Stay informed with the
NEW Casino City Times newsletter!
John Robison Archives
More Strategy Experts
16 April 2014
By John Robison, Slot Expert™
I see from your signature that you're in Manila. They certainly are stingy with the coffee in the Philippines -- at least at your casino. Is it really that difficult to get coffee up to the second floor that only upper-level cardholders can have a cup?
You're half right about your suppositions about what casinos can do via your players card. The whole point of playing with a card is so the casino can know who you are and can monitor your play. Some casinos have a system that displays a graphic representation of the slot floor. Machines are color-coded or otherwise differentiated so the casino can tell that a machine is being played, if a card is being used, and maybe even the elite level of the player. If a card isn't being used and the player has played a bit, the system can indicate that there is a "hot player" on the machine and a slot club representative can approach the player and offer a card.
In your case, the waitress told the supervisor to speak with a player at machine such-and such, and the supervisor probably just checked the system to find out your name so she could call you by name.
I've noticed that there are cultural differences with privacy and anonymity. Privacy laws in the United States are lax and most Americans don't mind giving up some anonymity in exchange for the perks of the players club. Europeans, on the other hand, have stronger privacy laws in their countries and I've heard some slub club directors say that a lower percentage of European players enroll in the club.
In any case, in my limited training in customer service, I was taught that one way to mitigate a potentially stressful situation is to address the customer respectfully as Mr. or Ms. whatever. There's nothing nefarious about the supervisor addressing you by name. She was just trying to be courteous and respectful.
Let's move on now to your conclusions. The first part is that casinos can know and monitor your play. Yes, that's right. That's the whole purpose of using the card.
The second part is that they can manipulate your play. I'm not sure that you mean by "manipulate your play", so I'll address the statement two ways. First, there's no way the casino can manipulate the results you get when you play -- at least not in the United States. In the U.S., regulations require that the Random Number Generator be free from any outside influences, including whether a player is using a players card. You'll get the same results regardless of whether you use your card. Card or not, there's no way the casino can direct the results of a spin.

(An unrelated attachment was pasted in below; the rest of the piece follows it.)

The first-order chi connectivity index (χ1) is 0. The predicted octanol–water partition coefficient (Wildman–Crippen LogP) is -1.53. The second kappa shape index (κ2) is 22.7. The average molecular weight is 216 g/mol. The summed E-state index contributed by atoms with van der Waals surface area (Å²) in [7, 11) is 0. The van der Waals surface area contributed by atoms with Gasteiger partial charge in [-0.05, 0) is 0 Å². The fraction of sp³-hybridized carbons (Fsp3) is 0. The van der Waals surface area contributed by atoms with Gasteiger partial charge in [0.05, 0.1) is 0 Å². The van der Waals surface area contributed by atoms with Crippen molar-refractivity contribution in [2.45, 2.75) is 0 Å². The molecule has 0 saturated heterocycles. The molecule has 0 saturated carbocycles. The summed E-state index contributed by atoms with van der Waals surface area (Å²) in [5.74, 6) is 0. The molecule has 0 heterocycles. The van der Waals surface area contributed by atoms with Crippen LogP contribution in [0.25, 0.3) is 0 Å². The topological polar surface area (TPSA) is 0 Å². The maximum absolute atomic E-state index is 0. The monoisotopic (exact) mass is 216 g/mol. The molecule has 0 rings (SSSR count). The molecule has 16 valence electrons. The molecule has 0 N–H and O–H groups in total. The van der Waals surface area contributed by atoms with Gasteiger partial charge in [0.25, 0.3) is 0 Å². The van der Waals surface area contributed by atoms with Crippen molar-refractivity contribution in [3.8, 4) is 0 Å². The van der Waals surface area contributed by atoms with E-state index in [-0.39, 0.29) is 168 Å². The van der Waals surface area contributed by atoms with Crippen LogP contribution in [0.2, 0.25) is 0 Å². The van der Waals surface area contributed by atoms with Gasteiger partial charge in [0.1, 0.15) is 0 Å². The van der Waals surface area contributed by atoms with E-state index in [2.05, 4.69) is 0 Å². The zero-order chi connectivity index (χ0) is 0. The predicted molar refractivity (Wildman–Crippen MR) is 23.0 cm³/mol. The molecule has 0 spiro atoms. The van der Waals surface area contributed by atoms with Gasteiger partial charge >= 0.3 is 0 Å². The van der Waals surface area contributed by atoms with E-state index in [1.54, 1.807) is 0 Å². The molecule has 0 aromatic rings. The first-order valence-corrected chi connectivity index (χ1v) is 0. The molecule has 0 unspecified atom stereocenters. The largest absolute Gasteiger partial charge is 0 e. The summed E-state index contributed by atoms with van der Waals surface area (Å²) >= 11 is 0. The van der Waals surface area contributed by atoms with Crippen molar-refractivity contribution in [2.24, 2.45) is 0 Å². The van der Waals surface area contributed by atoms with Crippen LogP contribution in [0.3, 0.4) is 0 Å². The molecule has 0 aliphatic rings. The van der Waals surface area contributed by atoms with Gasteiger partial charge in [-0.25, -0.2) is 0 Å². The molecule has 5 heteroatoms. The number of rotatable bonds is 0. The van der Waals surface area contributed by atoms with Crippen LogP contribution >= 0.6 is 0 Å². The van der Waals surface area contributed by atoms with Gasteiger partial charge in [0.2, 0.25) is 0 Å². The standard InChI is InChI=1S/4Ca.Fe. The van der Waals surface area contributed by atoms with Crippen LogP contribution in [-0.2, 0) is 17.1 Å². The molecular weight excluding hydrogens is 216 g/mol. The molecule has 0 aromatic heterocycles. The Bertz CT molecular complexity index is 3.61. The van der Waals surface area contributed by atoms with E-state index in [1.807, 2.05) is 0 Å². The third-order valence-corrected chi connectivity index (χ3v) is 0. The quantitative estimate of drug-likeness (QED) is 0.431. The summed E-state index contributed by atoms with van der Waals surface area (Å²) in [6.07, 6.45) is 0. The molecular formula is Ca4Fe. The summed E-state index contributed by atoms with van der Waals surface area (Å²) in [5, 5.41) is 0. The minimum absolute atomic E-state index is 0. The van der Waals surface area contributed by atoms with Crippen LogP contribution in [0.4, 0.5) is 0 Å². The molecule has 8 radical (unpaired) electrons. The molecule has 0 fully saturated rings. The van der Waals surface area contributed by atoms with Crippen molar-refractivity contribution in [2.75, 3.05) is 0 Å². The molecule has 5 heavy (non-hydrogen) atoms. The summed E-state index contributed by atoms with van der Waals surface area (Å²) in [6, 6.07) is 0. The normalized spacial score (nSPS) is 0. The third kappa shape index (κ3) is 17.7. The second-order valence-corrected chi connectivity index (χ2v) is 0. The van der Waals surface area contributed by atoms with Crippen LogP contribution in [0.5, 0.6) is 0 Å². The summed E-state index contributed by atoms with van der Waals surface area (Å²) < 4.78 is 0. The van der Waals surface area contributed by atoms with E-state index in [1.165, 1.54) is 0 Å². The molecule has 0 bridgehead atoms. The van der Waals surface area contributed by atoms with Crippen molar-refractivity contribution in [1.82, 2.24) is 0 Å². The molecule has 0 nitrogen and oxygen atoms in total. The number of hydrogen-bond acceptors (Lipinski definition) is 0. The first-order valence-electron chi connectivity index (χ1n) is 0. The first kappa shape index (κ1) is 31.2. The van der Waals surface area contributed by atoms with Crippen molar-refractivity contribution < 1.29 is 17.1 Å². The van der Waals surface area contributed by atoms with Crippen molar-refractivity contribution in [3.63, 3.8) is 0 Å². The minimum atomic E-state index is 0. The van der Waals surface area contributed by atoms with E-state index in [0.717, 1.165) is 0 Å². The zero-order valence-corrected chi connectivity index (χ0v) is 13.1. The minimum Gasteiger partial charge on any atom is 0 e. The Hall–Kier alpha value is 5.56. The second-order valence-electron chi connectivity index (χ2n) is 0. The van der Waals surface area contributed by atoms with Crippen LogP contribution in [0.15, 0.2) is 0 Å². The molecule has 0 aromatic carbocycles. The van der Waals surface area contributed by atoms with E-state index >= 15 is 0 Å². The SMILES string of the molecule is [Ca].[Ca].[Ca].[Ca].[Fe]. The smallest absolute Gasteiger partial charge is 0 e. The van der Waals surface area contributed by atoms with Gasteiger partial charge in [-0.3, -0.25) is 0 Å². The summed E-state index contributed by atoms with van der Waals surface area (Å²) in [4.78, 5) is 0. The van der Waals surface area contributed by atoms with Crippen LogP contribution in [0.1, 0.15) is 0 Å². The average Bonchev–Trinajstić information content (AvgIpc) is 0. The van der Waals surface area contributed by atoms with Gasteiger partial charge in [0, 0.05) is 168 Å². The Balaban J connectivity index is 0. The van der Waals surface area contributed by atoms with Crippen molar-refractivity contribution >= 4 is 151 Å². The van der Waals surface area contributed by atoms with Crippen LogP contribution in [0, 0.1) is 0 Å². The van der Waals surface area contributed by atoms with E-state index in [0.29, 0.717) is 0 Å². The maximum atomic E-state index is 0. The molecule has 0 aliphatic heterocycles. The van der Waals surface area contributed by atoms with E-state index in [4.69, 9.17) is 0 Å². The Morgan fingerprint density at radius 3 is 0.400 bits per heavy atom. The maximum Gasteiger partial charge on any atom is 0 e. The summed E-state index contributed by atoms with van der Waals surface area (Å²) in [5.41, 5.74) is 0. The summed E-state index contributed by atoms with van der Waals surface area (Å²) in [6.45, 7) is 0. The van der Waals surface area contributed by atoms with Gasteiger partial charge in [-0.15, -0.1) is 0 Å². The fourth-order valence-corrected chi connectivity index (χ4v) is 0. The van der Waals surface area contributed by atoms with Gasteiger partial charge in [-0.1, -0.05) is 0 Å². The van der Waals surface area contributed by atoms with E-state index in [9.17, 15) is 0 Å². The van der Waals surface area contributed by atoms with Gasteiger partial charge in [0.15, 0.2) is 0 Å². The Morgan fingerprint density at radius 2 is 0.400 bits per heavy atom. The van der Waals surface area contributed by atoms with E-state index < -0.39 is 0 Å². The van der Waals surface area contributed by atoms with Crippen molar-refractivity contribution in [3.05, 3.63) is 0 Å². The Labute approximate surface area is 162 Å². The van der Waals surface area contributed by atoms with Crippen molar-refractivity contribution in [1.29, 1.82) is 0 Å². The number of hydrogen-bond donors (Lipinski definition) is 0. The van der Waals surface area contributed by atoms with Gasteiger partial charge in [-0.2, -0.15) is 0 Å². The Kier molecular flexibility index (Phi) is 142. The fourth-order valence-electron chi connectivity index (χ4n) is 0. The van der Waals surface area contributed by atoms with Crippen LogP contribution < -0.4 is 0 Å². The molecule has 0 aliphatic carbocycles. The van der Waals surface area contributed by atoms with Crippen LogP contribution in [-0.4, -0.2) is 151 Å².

Now let me address your statement literally -- that is, instead of manipulating your results the casino literally manipulates your play. That's really the purpose of the slot club. By dangling all these wonderful perks like free rooms, free meals and free play, the club is designed to get you to play more in that casino and less in others and really just to get you to play more period. It's up to the players to not get caught up in chasing comps and gambling more than they intended.
Send your slot and video poker questions to John Robison, Slot Expert™, at email@example.com. Because of the volume of mail I receive, I regret that I can't reply to every question.
9 April 2014While I was walking through a casino in Central City, Colorado, I noticed that the casino had a designated "high stakes" group of machines. One of these high stakes machines was a $100 per bet machine! Wow! I was wondering if these high dollar machines use a different pay-out formula than a penny or ... (read more)
2 April 2014On a slot machine that is a multiplier machine, after a big payout on the maximum bet, will the machine compensate for the payout? Or does the next spin on the machine have the same odds as before the big payout? It doesn't matter whether a machine is a multiplier, bonus multiplier, ... (read more)
26 March 2014I am trying to find my “Win-Loss” statement for 2012 from the Atlantic Club Casino, in Atlantic City, New Jersey. The casino closed in January, and I have not been able to find any phone number or contact information for them. Quite a turn of events in Atlantic City. At the turn of the century (20th to 21st), Atlantic City needed more casinos to meet the demand. ... (read more)